The format was the most fun and important part of this read. Morris introduced his argument in four essays, then each commentator engaged him in a dialogue of shorter essays. As a way to present lectures, this was much more enjoyable than video or slides.
Works in Progress recently featured an essay by Ryan Murphy on “peak culture.” Murphy argues that newer culture, “film, art, music, and literature”, is better culture.
How do we know this means that the modern world is better? Because people don’t just copy and paste. All of these incredible works of the past are just sitting there waiting for you to enjoy them (with 80% or more of the impact of experiencing the original in real life) on YouTube, your local library, or Google Images. Instead, we choose to experience other things. Economists have a phrase for this: revealed preference. Our revealed preferences mean something, and it ought to be a baseline assumption, if nothing else, that if we are making the choice for one thing over another it’s because it’s better for us. To recapitulate: in a given field of art or practice, if we can replicate a near approximation of a historical masterwork at a cost no higher than it was in the past, and we’re doing something else, that something else is probably better than the supposed historical masterwork.
I mostly read old books, and so do a lot of people, so an argument from revealed preferences in literature doesn’t convince me. But I listen to plenty of new music, and Murphy’s “near approximation” thesis proves too much. We can approximate Bach or Allauddin Khan today, and we do.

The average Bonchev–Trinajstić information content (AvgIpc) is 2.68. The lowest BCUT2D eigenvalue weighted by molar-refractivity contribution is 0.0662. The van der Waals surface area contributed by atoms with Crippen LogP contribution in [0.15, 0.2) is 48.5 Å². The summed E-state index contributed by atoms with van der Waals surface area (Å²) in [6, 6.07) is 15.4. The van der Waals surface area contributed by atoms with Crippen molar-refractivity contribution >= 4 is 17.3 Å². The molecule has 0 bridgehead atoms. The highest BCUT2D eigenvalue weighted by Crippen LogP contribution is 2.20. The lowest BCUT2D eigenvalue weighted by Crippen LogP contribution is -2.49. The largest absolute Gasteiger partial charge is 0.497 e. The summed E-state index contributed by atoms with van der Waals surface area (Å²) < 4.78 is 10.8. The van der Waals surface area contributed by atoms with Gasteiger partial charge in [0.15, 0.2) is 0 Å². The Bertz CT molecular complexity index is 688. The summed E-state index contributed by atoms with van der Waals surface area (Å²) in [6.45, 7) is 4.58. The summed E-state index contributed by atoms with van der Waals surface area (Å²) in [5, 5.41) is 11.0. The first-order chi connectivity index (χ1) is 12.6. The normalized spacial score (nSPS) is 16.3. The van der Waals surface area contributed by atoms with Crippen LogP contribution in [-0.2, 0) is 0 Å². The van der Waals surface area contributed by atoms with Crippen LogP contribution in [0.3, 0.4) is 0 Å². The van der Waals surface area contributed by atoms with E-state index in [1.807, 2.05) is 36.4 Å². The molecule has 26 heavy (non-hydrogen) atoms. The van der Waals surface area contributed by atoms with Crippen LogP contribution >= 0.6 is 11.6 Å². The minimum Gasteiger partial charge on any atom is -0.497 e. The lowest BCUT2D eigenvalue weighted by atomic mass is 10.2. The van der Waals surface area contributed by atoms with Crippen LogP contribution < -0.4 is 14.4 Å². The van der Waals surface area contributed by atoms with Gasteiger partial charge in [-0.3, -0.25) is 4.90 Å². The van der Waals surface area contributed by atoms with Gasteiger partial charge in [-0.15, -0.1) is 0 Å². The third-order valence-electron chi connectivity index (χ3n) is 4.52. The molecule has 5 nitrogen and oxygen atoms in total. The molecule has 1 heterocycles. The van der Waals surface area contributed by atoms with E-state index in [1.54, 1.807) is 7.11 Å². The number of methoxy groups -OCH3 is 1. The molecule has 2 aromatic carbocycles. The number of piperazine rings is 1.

Today’s music couldn’t have been produced even a few decades ago.
My sisters were roasting me for not having listened to Olivia Rodrigo’s “Good 4 You.” So, as I do a few times a year, I went and listened to the US Top 50 playlist on Spotify. Only four of the songs
Good 4 You,
Blinding Lights, and
Forever After All. Even
Forever After All, though, is solidly 2010s pop country music, and only included because of Luke Combs’ style. sounded even remotely like anything I’ve heard from before 2000. Of the fifty songs, only the purposefully lo-fi songs like Billie Eilish and Olivia Rodrigo’s acoustic versions could have been approximated before the 1970s.
In response to Murphy, more than just changes in technical ability, I would point out the music doesn’t optimize for “better.” Spotify pays musicians per song streamed, and predictably albums today include more, shorter songs than a decade ago. The music industry also optimizes for “new.” An equivalent Top 50 list from 1821 would have pieces on it from years or decades prior, but approximately no one is going to be listening “Levitating (feat. Da Baby)”Currently #8 and admittedly a top-notch pop song. in five years.